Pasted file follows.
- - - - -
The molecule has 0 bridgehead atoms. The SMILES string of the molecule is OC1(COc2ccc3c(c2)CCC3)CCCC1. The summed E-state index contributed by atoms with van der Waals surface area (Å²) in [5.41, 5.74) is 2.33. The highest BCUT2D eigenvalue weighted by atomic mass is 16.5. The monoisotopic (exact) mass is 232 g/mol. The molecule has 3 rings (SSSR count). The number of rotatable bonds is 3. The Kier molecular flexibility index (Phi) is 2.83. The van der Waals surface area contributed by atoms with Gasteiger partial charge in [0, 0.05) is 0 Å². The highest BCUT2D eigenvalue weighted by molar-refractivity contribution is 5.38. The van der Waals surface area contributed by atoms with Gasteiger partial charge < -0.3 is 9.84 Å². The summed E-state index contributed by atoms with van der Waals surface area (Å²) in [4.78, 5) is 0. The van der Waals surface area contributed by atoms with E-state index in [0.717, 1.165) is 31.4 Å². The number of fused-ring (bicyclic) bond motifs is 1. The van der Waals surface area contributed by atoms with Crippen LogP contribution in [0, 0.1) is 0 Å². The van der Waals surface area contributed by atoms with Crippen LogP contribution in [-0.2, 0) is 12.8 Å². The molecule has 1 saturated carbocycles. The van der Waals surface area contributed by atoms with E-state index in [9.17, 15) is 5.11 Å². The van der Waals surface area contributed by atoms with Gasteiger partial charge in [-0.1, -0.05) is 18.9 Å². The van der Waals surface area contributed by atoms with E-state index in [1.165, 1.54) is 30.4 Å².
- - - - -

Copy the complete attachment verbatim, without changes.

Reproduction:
The molecule has 0 bridgehead atoms. The SMILES string of the molecule is OC1(COc2ccc3c(c2)CCC3)CCCC1. The summed E-state index contributed by atoms with van der Waals surface area (Å²) in [5.41, 5.74) is 2.33. The highest BCUT2D eigenvalue weighted by atomic mass is 16.5. The monoisotopic (exact) mass is 232 g/mol. The molecule has 3 rings (SSSR count). The number of rotatable bonds is 3. The Kier molecular flexibility index (Phi) is 2.83. The van der Waals surface area contributed by atoms with Gasteiger partial charge in [0, 0.05) is 0 Å². The highest BCUT2D eigenvalue weighted by molar-refractivity contribution is 5.38. The van der Waals surface area contributed by atoms with Gasteiger partial charge < -0.3 is 9.84 Å². The summed E-state index contributed by atoms with van der Waals surface area (Å²) in [4.78, 5) is 0. The van der Waals surface area contributed by atoms with E-state index in [0.717, 1.165) is 31.4 Å². The number of fused-ring (bicyclic) bond motifs is 1. The van der Waals surface area contributed by atoms with Crippen LogP contribution in [0, 0.1) is 0 Å². The van der Waals surface area contributed by atoms with Crippen LogP contribution in [-0.2, 0) is 12.8 Å². The molecule has 1 saturated carbocycles. The van der Waals surface area contributed by atoms with E-state index in [9.17, 15) is 5.11 Å². The van der Waals surface area contributed by atoms with Gasteiger partial charge in [-0.1, -0.05) is 18.9 Å². The van der Waals surface area contributed by atoms with E-state index in [1.165, 1.54) is 30.4 Å².